By CHLOE ALVERSON
Capital News Service
LANSING — The state’s hospitality industry adjusted to COVID-19 with mixed results but now there’s a new challenge: winter.
Patio season is coming to a close and restaurants are only half full, as a result of a recent Michigan Department of Health and Human Services order calling for restaurant capacity to remain at 50%.
“If people can’t be outdoors, we think we’ll lose 5,000 restaurants, which is roughly a third of the restaurants in the state,” said John McNamara, the vice president of government affairs for the Michigan Restaurant and Lodging Association.
The association is working with the Legislature and the governor’s office to allowrestaurants to enclose and heat their patios for the winter. It’s also hoping that banquet centers will be treated like restaurants to allow more servers than allowed under coronavirus restrictions.
“There’s lots of work to be done,” McNamara said. “Restaurants were a vanguard of public safety before this. A lot of people have changed their business models overnight in order to allow guests to still come in and enjoy a meal safely.”
Still, he said, more than a thousand restaurants “have closed their doors for good.”
“My focus the past six months has really been on giving our members tools to survive and thrive during this pandemic,” he said.
Gov. Gretchen Whitmer established executive orders to protect residents and slow the spread, but those orders have since been rescinded under a court order. The Department of Health and Human Services order continued her restrictions on restaurant capacity.
The pandemic hit the hospitality industry hard. In July 2019, Michigan had nearly 435,000 hospitality workers. Last July, that number hardly passed 270,000, according to the U.S. Census Bureau.
It was even worse in April when it reported only 179,700 workers– the lowest monthly number in 10 years.
Typically, the monthly number of Michigan employees in the sector that provides food, beverage, travel and tourism hovers around 400,000, according to the U.S. Bureau of Labor Statistics.
The highest within the past 10 years was 436,700 in March of 2019, less than a year before the virus struck.
“We called it our carryout season,” said Marty Hutnick, the owner of the Four Corners Diner in the small southeast Michigan village of Romeo. “There were only three to four of us working, so it was hard. But that’s what helped keep our doors open.”
Hutnick credits the “phenomenal community” for helping keep the establishment afloat. When they weren’t buying carryout, many customers purchased gift certificates. A few customers even went as far as helping the restaurant pay the bills for rent and electricity.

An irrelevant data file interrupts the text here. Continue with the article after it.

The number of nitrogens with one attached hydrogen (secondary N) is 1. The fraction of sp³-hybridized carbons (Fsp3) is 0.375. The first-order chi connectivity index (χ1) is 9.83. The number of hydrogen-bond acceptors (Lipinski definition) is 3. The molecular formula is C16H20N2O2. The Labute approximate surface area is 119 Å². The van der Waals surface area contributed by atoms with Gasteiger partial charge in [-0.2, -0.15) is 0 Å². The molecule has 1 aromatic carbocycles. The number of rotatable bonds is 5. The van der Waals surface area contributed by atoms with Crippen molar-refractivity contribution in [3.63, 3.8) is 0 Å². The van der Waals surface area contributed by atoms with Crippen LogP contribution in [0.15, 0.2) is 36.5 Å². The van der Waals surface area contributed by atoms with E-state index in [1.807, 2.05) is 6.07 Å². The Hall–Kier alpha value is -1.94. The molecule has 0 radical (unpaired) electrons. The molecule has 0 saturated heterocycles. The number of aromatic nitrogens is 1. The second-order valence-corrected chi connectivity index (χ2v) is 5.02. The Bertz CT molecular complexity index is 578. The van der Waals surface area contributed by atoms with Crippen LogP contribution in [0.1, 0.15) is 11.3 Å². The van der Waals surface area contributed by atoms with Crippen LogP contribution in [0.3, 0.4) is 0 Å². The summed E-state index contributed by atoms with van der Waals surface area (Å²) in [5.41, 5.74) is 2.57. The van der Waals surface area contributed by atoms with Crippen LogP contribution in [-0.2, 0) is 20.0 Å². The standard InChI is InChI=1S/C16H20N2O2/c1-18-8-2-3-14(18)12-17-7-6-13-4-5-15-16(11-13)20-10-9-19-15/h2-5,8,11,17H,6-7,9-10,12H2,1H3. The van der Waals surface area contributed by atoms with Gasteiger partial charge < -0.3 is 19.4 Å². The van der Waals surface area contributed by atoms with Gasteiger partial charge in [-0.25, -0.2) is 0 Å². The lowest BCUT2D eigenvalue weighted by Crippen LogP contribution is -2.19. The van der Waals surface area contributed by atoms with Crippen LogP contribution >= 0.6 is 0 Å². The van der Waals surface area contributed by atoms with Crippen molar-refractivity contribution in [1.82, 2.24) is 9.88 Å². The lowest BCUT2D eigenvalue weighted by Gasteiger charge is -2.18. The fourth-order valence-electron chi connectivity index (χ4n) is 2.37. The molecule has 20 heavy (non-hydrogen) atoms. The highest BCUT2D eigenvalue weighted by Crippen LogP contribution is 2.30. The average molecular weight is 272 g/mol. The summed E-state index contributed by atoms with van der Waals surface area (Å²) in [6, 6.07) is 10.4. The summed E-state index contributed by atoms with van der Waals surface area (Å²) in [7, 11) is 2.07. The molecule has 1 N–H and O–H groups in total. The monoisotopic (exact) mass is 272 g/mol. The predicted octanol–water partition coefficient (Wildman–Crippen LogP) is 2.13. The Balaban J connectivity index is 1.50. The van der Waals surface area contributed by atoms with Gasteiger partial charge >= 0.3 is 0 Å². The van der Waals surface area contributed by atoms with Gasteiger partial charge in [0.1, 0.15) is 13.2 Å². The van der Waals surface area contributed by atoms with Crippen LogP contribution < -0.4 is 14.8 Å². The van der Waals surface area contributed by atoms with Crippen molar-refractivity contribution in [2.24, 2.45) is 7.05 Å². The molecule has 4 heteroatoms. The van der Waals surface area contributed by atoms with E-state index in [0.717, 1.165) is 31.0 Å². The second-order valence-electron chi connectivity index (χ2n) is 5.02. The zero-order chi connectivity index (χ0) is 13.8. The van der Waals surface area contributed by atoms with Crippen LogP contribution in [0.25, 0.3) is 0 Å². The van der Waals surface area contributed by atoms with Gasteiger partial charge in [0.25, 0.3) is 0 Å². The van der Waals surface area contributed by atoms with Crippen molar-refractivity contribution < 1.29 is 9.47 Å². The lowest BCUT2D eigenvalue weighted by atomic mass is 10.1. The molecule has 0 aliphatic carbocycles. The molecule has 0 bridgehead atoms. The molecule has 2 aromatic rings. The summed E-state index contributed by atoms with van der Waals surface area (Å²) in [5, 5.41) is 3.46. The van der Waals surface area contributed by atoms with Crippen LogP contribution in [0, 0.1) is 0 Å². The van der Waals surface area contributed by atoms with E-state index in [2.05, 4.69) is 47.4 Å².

“The stress that it caused on me personally was very hard,” Hutnick said. “I don’t think people realize what goes on behind the scenes. I wanted to give up and turn the lock.” Compared to other business owners, Hutnick considers herself lucky to have survived carryout season.
“Some industries have not been hit as hard as others,” said Otie McKinley, the media and communications manager of the Michigan Economic Development Corp. and Pure Michigan. “When you look at the tourism industry and small businesses, they have been catastrophically impacted.”
The agency launched 19 coronavirus response programs to assist businesses during the pandemic. Working closely with local partners and agencies, the corporation used funding provided by the federal Coronavirus Aid, Relief and Economic Security Act that was implemented at the end of March. About $100 million went toward supporting communities across the state through the Michigan Small Business Restart Grant program, McKinley said.
“As we work to rebuild our economy, we want to do so in a way that creates a more equitable and resilient economy than what we had going into COVID-19,” he said.
The Michigan Restaurant and Lodging Association worked with lawmakers to ease the virus’ impact on the hospitality industry. It supported a bill passed in July that let restaurants sell liquor to-go with limited customer contact.
The legislation also permits cities to establish social districts for people to dine and drink from open containers outside. East Lansing blocked off a portion of Albert Street, home to many restaurants, and set up picnic tables for sitting and dining or drinking.
“Closing Albert and having the social zone so close to us was an additional revenue stream that we’ve never had before,” said Bryan Ponke, the general manager at HopCat’s East Lansing location. “Even though our restaurant occupancy was limited and our sales were negatively impacted by COVID-19, we saw an outstanding spike in takeout sales.”
HopCat used the garage doors on the side of its building as its takeout window. Guests could order and pick up their drinks and food from the safety of the sidewalk. According to Ponke, the social district definitely helped business.